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Scenic: Where Characters Have a Town

EDITOR'S NOTE: The little cowboy town of Scenic, South Dakota, located on the western edge of the Badlands, received local and national attention this week when Twila Merrill, who owns much of the town, put it up for sale. The buildings may belong to someone else, but the true legacy of Scenic lies with its unique and colorful characters. Several years back, our publisher Bernie Hunhoff wrote this story about Scenic and its residents. You can find this story and more like it in our book, South Dakota's Best Stories

Scenic certainly can boast that it has South Dakota's most unique main street.

By Bernie Hunhoff

"Every town has its characters, but in Scenic the characters had a town,” wrote Philip Hall in the book Reflections of the Badlands. Traders, trappers, homesteaders, drunken monkeys, saloon-keepers, missionaries, rodeo champions, bikers, gamblers and other interesting sorts have called Scenic home.

The town site below Sheep Mountain has long been a “last stop” for travelers arriving in the Black Hills. Scenic’s very first businessman, according to Hall, was bad-luck rancher Ab Jefferson. When a May blizzard pushed all of Ab’s cattle over the edge of Sheep Mountain, he decided to open a saloon. Ab drank too much of his own merchandise, and sold some of the rest to his Indian neighbors. Selling alcohol to Indians was then a federal crime, so Jefferson ended up in jail.

Brands from local ranches decorate the ceiling of the Longhorn Bar, where almost nothing has changed for many years. Saw dust is thick on the floor and patrons rest on oil barrels affixed with metal tractor seats.

All the flat land on the outskirts of the Badlands was claimed by the time Mary Hynes and her eleven children arrived. She was told that the only land not homesteaded was an inaccessible spot atop Sheep Mountain, so Mary and her boys clawed their way up the mountain, and were delighted with the view and the rich, flat grasslands. She brought her 20 cows up, staked a claim, built a sod house and made a life for herself. 

Mary Avenell of Yankton, the granddaughter of Hynes, said growing up in Scenic in the 1950s meant living shoulder-to-shoulder with some of the most colorful people in North America. Mary’s dad, “Happy” Hynes, ran a bar that competed with the Longhorn. Once, her dad bought “black market” meat and he felt guilty about it — maybe because he learned that officials from Rapid City were planning to investigate. “Hap,” a non-Catholic, went to the parish priest to confess and ease his conscience. Meanwhile, her mother cooked and served all the evidence before the sheriff arrived. 

Scenic is a company town these days, owned lock, stock and longhorn by a single corporation and run by a petite, pony-tailed woman who came to this windswept place against her will in 1963. Twila Merrill was riding rodeo stock, not barrels and poles that are usually the domain of the womenfolk, but the real thing: bucking broncs. She was mending from injuries in Omaha when her father, a longtime Pine Ridge Reservation trader and rancher, telephoned to say there was an emergency. Twila drove all night to get back to Pine Ridge, fearing someone had been hurt in an accident. “When I got home, Dad told me Bud (my brother) was going to show me a bar and a house in Scenic that I was supposed to buy,” recalled Twila.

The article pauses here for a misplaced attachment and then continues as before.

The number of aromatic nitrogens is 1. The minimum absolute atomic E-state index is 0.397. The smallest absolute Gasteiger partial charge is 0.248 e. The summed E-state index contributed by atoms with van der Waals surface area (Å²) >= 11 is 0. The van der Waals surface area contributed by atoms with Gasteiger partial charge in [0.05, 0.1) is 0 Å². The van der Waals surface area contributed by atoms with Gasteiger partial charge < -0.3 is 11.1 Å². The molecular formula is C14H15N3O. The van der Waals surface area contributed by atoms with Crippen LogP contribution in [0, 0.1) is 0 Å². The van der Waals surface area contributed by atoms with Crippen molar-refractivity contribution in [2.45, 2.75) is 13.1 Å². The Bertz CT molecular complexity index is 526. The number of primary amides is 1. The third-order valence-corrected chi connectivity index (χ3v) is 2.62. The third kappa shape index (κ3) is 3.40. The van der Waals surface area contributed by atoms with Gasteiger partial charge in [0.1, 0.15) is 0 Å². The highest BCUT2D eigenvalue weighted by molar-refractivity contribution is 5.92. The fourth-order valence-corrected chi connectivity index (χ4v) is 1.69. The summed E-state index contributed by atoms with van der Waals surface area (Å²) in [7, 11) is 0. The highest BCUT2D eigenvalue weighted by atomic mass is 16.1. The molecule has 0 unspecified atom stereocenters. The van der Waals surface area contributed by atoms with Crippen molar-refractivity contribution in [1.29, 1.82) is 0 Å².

Twila Merrill rode wild broncs before she "settled down" in Scenic.

Knowing her dad’s determined ways, she reluctantly agreed to take a ride. “There wasn’t even a road all the way between Pine Ridge and Scenic then. We drove through Cottonwood Creek and mud was flying everywhere,” she said. “The bar was a one-room affair with a nickelodeon. I didn’t even look at the house. Tumbleweeds were blowing down the street and Scenic was the last place in the world that I wanted to live.” She and Bud returned to their dad's Pine Ridge ranch, where a big argument ensued. She lost the argument but gained a town. Her family’s corporation now owns all but one home in town. They also don’t own the Congregational church, the school or the fire department. But they do own the land where the rented post office is located. And they own the Catholic Church, built in 1913 and now abandoned. Twila is considering a renovation project that would include “Michelangelo-style murals” in the interior. But the town’s landmark — to some its very soul — is the Longhorn Saloon, little-changed since the 1960s when Twila’s father persuaded her to come to Scenic. The front is lined with rows of skulls from longhorn cattle. Brands from area ranches are painted on the ceiling. Sawdust covers the floor. Oil barrels with metal tractor seats serve as sturdy bar stools. Twila has tried not to change the aura of the place. However, she did have the sign changed. It once read “No Indians Allowed.” 

She painted over the word “No.”


10:25 am - Mon, August 1 2011
Jennifer Olson said:
This past June while on vacation, I drove through Scenic on my way to Pine Ridge from Rapid City to visit a good friend. There wasn't a soul in sight and it was as quiet as a ghost. Everything seemed abandoned and long gone. Definitely don't blink or you will miss the place as you drive through.
03:24 pm - Sun, March 31 2013
Valie Blair said:
I'm a ghost hunter and am looking to investigate these ghost towns in south Dakota. And hopefully write a book about the ghosts of ghost towns so who do I need to talk to about scenic becoming the first town I investigate
03:15 pm - Fri, April 19 2013
Carrie Pool said:
Does anyone know how to get ahold of Twila Merrill today?
09:43 am - Tue, August 13 2013
mespinal said:
trying to save our family would like a chance to run the town and have it come back to life reantly bought 79 acres in harding country give me a email twila merrill thank you so much